“We of­fer more ex­treme ver­sions of the pops and bur­bles, but be­cause this re­quires adding more fuel, you can only have it with a cat­a­lyst-free ex­haust. There is only so much fuel you can burn off be­fore you poi­son the cat­a­lyst. If it smells of sul­phur, it’s dy­ing,” says Stu.

More than just the cat can be dam­aged, though, if the pops and bangs remap is too ex­treme for what your engine can han­dle. Ex­treme heat from richer mix­tures and heav­ily re­tarded ig­ni­tions can cause ex­treme ex­haust gas tem­per­a­tures, which even with a de-cat could pos­si­bly dam­age lambda sen­sors, ex­haust sys­tems, and po­ten­tially more.

BUT what are the chances of ac­tual engine in­ter­nal dam­age with one of these maps? Well, if you look at the in­ter­net, ev­ery man and his pet mon­key has a story about a friend of a friend whose un­cle has dam­aged an engine due to this. In re­al­ity, we’ve yet to find a sin­gle case where engine in­ter­nal dam­age was def­i­nitely proven to be caused by the pops and bangs mapped in to the ECU.

Cer­tain en­gines have rel­a­tively weak ex­haust valves – Re­nault F4Rs, for ex­am­ple, and these maps have been blamed for dam­ag­ing them quite a few times. But hard used ver­sions of these en­gines of­ten end up with the same valve dam­age, re­gard­less of the map, so it’s still spec­u­la­tion rather than proof.

Again, speak­ing to the guys at Motorsport Devel­op­ments, Kenny has seen cars come in to their shop with quite ex­treme ‘crackle map’ tunes done else­where, with 30-de­grees of ig­ni­tion re­tard and quite rich fu­elling. This is verg­ing on the set­tings you’d use on an anti-lag sys­tem, al­beit only hap­pen­ing for a few sec­onds at a time on a map like this. This cer­tainly isn’t some­thing they’d rec­om­mend on a typ­i­cal engine, and would cause re­ally high EGTs dur­ing the ‘crackle’ pe­riod. It, there­fore, has more po­ten­tial for dam­age to be caused. But still, they’ve never per­son­ally seen engine in­ter­nals dam­aged from this.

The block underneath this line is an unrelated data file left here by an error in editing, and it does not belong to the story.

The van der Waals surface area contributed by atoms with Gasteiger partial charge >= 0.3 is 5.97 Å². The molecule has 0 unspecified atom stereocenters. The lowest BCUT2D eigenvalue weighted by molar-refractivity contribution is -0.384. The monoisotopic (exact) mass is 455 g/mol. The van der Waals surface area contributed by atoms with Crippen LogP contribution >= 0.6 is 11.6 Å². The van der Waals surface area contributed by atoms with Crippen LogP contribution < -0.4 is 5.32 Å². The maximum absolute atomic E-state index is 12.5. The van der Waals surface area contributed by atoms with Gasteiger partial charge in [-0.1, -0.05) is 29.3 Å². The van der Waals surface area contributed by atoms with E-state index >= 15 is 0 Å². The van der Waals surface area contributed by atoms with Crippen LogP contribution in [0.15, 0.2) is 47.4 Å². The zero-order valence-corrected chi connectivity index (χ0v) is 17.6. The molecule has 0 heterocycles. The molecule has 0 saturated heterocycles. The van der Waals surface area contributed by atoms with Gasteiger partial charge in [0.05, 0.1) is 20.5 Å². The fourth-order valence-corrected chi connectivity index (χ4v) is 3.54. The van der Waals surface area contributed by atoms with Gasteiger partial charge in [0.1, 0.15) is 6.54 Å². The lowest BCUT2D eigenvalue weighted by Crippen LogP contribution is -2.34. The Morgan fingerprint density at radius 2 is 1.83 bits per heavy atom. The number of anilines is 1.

Con­clu­sion

Some peo­ple love these maps, while oth­ers hate them as they feel they cre­ate ‘fake’ noise. But if you want one, there’s no rea­son to be­lieve your engine will be de­stroyed IF you do things cor­rectly. There’s still a lot of de­bate about this, but try as we might, we’ve seen no proof at all.

This is the im­por­tant bit though – you need to en­sure you have the right set-up for your engine. Do you have a cat, or an engine with a known weak point in the ex­haust sys­tem or ex­haust valves? If so, you’d be ad­vised to keep it to a sen­si­ble, al­most OEM-style bur­ble, rather than full-on WW3 in your ex­haust.

But re­gard­less of your set-up, choose your tuner wisely. Find some­one who will en­sure it’s re­li­able and safe for your par­tic­u­lar set-up and cho­sen use. Pops and bangs are fun, but an engine that isn’t bro­ken is even more fun, so don’t just go for some­one who prom­ises the cra­zi­est, loud­est fire­works dis­play from your ex­haust – that’s just ask­ing for trou­ble.

Cheers to…

The guys at Mo­tor­port Devel­op­ments for all of the info and ad­vice.